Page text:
Armed with the lessons learned in Indonesia, Firman moved to the US in 2012 and began working with Muslim-American communities. She soon founded the Eco Hijrah concept, which draws from the Hijrah (migration) that the Prophet Muhammed undertook from Mecca to Medina (now cities in present day Saudi Arabia) to escape persecution. Eco Hijrah asks Muslims to emulate the prophet’s action by leaving behind unsustainable habits and making a Hijrah, or migration, to a greener lifestyle. Firman has also gotten involved with projects in local mosques and the Islamic society of North America to install greener wudu (pre-prayer washing ritual) stations and switch to renewable energy.
Firman isn’t the only one who’s experienced the power of connecting with people through the Islamic faith. EcoSikh is a faith-based climate-action organization that pulls upon Baba Nanak’s (the founder of Sikhism) main belief that “Air is the Guru, Water the Father, and the Earth is the Great Mother” to combat the most important environmental issues facing Sikhs in India and abroad today. Since 2009, EcoSikh has planted more than 303 micro forests across India. Other organizations, like Green Faith, Dayenu, and Green Muslim, use Islamic faith-based principles to engage communities on climate action. For example, Green Muslim started hosting zero-waste community iftars (a special sunset meal) at local mosques during Ramadan. Most recently, the organization branched into hosting hiking events and engaging local Muslim groups in discussions around what Islam says about protecting the environment.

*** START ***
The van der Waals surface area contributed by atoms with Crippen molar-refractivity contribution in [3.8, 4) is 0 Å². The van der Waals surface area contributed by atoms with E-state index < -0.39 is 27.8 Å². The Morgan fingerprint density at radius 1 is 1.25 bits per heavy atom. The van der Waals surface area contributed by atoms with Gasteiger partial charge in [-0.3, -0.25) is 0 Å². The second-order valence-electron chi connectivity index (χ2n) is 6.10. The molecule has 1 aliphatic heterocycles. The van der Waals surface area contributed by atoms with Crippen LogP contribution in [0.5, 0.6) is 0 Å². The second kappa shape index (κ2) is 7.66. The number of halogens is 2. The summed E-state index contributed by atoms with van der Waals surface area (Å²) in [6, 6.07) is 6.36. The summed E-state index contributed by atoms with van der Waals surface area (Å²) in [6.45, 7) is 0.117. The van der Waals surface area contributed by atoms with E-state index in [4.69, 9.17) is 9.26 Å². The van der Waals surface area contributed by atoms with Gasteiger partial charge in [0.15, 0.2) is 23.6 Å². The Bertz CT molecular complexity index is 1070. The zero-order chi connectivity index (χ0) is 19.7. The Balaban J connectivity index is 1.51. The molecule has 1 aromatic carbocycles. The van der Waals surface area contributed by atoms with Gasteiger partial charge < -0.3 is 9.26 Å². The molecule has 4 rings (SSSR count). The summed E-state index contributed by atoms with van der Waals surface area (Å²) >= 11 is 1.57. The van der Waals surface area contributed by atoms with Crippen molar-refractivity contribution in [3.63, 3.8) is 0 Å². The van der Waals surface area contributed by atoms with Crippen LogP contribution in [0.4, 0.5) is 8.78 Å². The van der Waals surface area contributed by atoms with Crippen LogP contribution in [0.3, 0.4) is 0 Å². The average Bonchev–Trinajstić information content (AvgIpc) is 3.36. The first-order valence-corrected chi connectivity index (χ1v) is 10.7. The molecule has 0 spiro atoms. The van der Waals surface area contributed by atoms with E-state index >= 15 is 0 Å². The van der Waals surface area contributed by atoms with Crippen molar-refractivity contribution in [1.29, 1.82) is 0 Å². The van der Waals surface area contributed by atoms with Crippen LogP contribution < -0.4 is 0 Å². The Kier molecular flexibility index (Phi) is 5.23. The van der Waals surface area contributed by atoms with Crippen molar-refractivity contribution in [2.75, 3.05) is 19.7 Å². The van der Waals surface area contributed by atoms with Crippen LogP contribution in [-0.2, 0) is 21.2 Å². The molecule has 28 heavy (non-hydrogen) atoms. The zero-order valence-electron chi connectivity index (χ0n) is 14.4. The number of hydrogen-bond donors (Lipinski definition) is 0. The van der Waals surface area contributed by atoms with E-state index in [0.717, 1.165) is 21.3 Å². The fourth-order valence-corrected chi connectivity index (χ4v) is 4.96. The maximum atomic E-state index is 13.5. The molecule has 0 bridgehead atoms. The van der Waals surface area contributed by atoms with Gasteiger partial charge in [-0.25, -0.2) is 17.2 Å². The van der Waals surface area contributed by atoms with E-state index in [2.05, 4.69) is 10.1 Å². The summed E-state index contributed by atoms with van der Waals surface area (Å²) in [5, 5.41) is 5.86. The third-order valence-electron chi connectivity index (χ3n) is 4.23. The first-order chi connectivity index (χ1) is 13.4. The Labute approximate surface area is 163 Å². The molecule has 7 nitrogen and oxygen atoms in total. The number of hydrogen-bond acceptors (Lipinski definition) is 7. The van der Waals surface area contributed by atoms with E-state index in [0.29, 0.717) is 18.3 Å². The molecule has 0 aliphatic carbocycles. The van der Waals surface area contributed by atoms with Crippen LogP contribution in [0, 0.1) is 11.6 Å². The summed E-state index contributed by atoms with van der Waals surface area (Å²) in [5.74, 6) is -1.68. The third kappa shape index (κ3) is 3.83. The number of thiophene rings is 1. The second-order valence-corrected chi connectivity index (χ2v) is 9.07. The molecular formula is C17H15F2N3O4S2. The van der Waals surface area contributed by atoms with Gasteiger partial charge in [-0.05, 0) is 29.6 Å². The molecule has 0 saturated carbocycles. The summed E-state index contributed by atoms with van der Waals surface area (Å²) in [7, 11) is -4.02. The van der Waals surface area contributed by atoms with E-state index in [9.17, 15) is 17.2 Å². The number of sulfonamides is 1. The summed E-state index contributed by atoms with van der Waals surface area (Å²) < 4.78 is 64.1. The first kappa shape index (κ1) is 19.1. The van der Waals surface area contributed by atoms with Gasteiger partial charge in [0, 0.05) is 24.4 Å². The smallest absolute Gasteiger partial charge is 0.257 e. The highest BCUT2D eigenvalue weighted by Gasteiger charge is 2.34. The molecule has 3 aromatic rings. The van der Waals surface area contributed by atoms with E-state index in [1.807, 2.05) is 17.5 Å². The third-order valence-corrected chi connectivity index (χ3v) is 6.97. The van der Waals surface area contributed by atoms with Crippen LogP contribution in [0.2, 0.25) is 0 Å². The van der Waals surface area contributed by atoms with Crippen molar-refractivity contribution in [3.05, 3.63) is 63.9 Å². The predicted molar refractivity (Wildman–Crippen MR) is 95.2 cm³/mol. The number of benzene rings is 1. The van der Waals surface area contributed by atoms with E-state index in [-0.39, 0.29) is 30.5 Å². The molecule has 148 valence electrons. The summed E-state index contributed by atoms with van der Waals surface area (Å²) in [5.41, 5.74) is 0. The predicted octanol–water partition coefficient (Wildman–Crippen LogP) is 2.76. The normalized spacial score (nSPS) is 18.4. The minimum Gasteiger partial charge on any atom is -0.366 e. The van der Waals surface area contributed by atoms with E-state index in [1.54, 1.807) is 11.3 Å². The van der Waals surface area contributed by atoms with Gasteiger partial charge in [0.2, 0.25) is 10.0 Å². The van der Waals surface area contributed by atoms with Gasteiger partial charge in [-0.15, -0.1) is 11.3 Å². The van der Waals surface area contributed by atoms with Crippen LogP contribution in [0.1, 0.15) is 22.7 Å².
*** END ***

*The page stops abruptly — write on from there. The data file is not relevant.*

How Christianity Has Moved the Climate Conversation
In 2015, the Vatican tried to connect faith and climate action when Pope Francis published his encyclical, “Laudato Si’: On Care for Our Common Home.” In what was deemed “The Francis Effect,” the pope helped to make the climate-change conversation global by drawing upon Christian language and morals to call people to action. In the months following its publication, the encyclical received expansive US news coverage, so much that Americans—especially those of Catholic faith—started to view taking action on climate change as a moral responsibility.